Jeff Dukes was driving his lab's huge SUV through the red hills of southern Utah when he asked his wife a question that seemed simple at the time, but led to an astonishing answer.
"We're burning a lot of gas," noted Dukes, then a postdoctoral researcher in ecology at the University of Utah. "Where does all that gas come from?" he asked his wife, also an ecologist.
Months later, after extensive research, Dukes has found his answer. And it casts a new light on the precarious hole that modern humans have dug for themselves.
It turns out that it took tons and tons of tiny plants and animals, buried at the bottom of the seas, lakes or river deltas, to produce every gallon of gasoline that poured through the big engine of that SUV.
It took 98 tons, to be exact, or 196,000 pounds. For every gallon.
Lot of Dead Matter
"That's a shocking number," says Dukes, who is now en route to a new post at the University of Massachusetts in Boston.
And of course nobody burns just one gallon of gasoline. That probably barely got the engine started in Dukes' SUV. We burn millions of gallons every day, and we rely on fossil fuel for a wide range of other energy needs. So how much prehistoric plant and animal material do we need to get through a single year?
Dukes zeroed in on the year 1997, and relying on reports from various agencies, including the United Nations, he came up with statistics that are really astonishing.
He found that the total amount of fossil fuel burned that year amounted to 97 million billion pounds of carbon. That's equivalent to more than 400 times the plant material produced by the entire world during a single year.
So every day, the amount of prehistoric biological material needed to produce the fossil fuels that we burn that day is more than the entire world's production over an entire year.
At that rate, it would seem that we should have run out a long time ago, but "fortunately for us, there were huge reserves to begin with,'' Dukes says, thus paving the way for the Industrial Revolution and ultimately, his university's SUV. But his research shows in more graphic terms than most that there are limits to this finite source, and time may well be running out.
The End Matter
Dukes is not your basic alarmist. He didn't set out to scare the daylights out of us. He just wanted to answer a simple question that very few others have tried to answer.
"I decided to try to find out just what goes into a gallon of gas," says Dukes, who first thought that would be a simple task. "I figured I could just do a Web search and find out. That didn't work."
But as a trained scientist with access to all sorts of research, he figured he would just have to dig a little deeper to find a professional paper that answered his basic question.
"I have access to all kinds of great information and searching tools, and I still couldn't find a paper with the answer," he says. "Not even a ballpark estimate."
But he kept digging and soon found himself surrounded by bits and pieces of information. Scientists from various disciplines had looked at different parts of the issue, determining for example how much organic material is lost at each step of the multimillion-year process that turns green organisms into fossil fuel.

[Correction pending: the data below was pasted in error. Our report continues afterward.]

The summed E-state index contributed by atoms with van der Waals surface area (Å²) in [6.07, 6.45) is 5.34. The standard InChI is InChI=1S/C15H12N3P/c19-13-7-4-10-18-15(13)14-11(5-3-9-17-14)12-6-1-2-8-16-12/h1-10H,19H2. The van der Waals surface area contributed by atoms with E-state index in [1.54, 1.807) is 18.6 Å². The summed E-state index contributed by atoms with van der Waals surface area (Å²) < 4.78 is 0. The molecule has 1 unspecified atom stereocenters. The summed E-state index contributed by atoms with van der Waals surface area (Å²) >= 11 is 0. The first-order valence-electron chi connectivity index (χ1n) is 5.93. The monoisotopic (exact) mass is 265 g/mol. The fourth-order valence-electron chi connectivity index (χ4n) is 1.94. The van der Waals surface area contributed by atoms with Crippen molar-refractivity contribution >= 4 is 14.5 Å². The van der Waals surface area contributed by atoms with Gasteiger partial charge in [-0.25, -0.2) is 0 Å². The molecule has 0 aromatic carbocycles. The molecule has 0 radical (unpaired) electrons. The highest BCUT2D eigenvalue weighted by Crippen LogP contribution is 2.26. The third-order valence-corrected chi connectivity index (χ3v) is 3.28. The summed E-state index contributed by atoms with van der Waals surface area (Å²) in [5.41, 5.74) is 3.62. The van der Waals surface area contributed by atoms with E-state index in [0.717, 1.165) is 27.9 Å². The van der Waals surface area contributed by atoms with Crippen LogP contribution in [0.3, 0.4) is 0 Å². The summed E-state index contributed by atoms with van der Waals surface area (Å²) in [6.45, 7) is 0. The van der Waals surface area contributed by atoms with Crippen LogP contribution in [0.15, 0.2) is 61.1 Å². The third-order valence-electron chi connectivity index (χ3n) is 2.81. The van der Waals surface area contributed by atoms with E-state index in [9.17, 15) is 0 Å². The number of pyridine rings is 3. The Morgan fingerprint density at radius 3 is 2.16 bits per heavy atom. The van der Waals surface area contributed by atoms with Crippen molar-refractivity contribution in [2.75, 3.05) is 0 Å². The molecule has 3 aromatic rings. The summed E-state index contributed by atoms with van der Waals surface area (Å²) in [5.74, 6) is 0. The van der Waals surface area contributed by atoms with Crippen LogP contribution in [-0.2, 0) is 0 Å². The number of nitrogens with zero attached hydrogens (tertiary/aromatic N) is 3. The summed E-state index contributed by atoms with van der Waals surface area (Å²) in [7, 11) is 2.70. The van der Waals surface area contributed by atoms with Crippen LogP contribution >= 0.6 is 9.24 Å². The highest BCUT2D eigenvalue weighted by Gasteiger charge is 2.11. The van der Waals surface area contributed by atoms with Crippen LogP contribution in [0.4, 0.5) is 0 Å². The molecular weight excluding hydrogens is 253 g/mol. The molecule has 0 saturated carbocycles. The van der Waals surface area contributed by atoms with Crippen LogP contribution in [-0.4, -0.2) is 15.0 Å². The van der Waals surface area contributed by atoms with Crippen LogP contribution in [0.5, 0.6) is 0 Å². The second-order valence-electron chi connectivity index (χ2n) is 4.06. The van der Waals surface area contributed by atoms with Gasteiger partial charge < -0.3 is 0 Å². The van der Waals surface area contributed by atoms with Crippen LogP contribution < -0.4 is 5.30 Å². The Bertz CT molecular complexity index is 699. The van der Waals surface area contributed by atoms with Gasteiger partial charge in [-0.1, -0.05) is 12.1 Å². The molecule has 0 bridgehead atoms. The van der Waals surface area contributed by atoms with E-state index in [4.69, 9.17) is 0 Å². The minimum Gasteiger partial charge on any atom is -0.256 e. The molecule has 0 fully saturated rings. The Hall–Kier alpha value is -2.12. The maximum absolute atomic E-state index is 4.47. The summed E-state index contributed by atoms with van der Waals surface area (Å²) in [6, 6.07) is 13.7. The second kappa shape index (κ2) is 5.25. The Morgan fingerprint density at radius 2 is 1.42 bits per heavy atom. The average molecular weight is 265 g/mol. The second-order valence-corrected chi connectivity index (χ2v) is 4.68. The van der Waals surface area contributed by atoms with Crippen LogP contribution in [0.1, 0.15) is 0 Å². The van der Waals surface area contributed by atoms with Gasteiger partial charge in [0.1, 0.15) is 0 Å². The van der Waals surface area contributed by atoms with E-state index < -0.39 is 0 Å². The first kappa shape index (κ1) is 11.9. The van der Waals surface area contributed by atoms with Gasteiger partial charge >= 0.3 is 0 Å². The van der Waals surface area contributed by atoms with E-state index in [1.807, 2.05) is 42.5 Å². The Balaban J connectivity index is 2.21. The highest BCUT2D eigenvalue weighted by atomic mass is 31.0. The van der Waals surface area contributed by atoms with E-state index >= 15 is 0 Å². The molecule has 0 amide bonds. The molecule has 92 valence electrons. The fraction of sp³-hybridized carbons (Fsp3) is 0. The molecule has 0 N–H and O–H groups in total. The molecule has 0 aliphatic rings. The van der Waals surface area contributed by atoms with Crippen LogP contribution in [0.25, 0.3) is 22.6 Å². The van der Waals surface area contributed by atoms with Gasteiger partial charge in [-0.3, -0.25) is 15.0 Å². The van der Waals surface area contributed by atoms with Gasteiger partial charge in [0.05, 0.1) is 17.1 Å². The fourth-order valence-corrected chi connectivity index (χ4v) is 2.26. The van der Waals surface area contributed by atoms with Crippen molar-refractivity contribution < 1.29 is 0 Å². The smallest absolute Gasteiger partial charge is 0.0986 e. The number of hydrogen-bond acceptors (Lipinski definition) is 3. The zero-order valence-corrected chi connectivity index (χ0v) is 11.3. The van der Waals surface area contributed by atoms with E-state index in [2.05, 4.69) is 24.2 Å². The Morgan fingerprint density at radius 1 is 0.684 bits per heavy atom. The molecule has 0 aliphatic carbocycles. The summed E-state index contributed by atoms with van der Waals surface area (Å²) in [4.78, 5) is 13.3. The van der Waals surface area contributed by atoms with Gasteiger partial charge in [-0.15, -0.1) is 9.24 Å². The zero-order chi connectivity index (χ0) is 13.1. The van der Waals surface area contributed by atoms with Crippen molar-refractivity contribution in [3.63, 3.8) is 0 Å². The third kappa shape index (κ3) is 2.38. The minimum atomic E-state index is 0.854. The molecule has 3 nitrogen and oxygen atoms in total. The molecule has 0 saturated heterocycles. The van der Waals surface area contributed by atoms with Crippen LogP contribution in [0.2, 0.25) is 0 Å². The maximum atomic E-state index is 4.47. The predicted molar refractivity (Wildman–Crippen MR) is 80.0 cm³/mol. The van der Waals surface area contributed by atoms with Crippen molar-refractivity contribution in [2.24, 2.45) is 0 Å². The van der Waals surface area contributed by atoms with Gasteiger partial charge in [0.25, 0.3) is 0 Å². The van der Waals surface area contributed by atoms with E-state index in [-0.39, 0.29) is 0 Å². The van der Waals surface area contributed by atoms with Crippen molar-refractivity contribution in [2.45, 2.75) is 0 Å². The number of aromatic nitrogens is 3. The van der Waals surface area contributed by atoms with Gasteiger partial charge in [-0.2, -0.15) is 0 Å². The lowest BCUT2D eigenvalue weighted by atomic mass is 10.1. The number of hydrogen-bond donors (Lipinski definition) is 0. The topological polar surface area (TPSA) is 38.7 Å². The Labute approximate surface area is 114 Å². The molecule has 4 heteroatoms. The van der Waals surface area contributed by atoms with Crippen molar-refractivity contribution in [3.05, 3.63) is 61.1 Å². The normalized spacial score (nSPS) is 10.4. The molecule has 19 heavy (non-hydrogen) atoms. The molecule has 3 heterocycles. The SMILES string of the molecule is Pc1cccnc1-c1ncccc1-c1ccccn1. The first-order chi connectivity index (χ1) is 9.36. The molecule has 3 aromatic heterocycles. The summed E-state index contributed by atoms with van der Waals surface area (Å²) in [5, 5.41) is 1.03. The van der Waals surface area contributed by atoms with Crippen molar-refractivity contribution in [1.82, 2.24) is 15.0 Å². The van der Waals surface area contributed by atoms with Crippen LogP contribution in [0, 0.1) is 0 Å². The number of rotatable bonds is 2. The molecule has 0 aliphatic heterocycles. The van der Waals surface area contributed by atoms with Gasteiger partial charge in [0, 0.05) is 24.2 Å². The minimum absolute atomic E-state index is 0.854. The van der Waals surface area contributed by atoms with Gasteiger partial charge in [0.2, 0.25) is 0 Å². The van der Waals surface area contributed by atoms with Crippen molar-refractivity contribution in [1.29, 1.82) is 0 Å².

There are losses all along the way as the organic material is trapped in a geological formation where it will remain for millions of years while it decays into fossil fuels. The amount of loss at each step in the process is known fairly well because of the extensive research needed to find and develop fuel deposits.
By adding up all the factors, Dukes determined how much organic material was required to produce the oil, coal and gas deposits that are available to us today. Or perhaps more to the point, how much of what was originally there was lost due to erosion or other natural forces and never joined the fossil fuel pool.
And that led to another astonishing figure.
Only one-eleventh of the carbon in plants deposited in peat bogs ends up as coal, according to his calculations. But that's amazingly efficient compared to the process that turns biological material that was deposited in ancient marine environments into oil and natural gas.
And here's the shocker. Only one atom out of every 10,750 carbon atoms ended up as oil or natural gas. The rest washed off, blew away, or was somehow returned to the earth's carbon bank.
It's amazing that the process worked at all because only a tiny percentage of organic material "grew in a place where it could eventually become stored and turned into a fossil fuel that we could reach today," Dukes says.
"And so you would think that we would have run out a long time ago, but fortunately there were millions and millions of years during which this fossil fuel was accumulating in all its various forms."
Nowadays, "we are clearly running through it quite fast," he says. That's why he titled a report on his research, published in the November issue of the journal Climatic Change, "Burning Buried Sunshine: Human Consumption of Ancient Solar Energy."
Many experts believe the world's production of fossil fuels has already peaked. After this, if they are right, it's all downhill.
It will take a while to get there, of course. But along the way the world's political power will shift increasingly toward countries that have it, and away from countries that have already spent it.
The societies that survive will be those that figured out other ways to produce the fuel they needed to power their homes, factories, and transportation devices. It's hard not to wonder why that isn't the No. 1 priority in the world today.
Lee Dye’s column appears weekly on ABCNEWS.com. A former science writer for the Los Angeles Times, he now lives in Juneau, Alaska.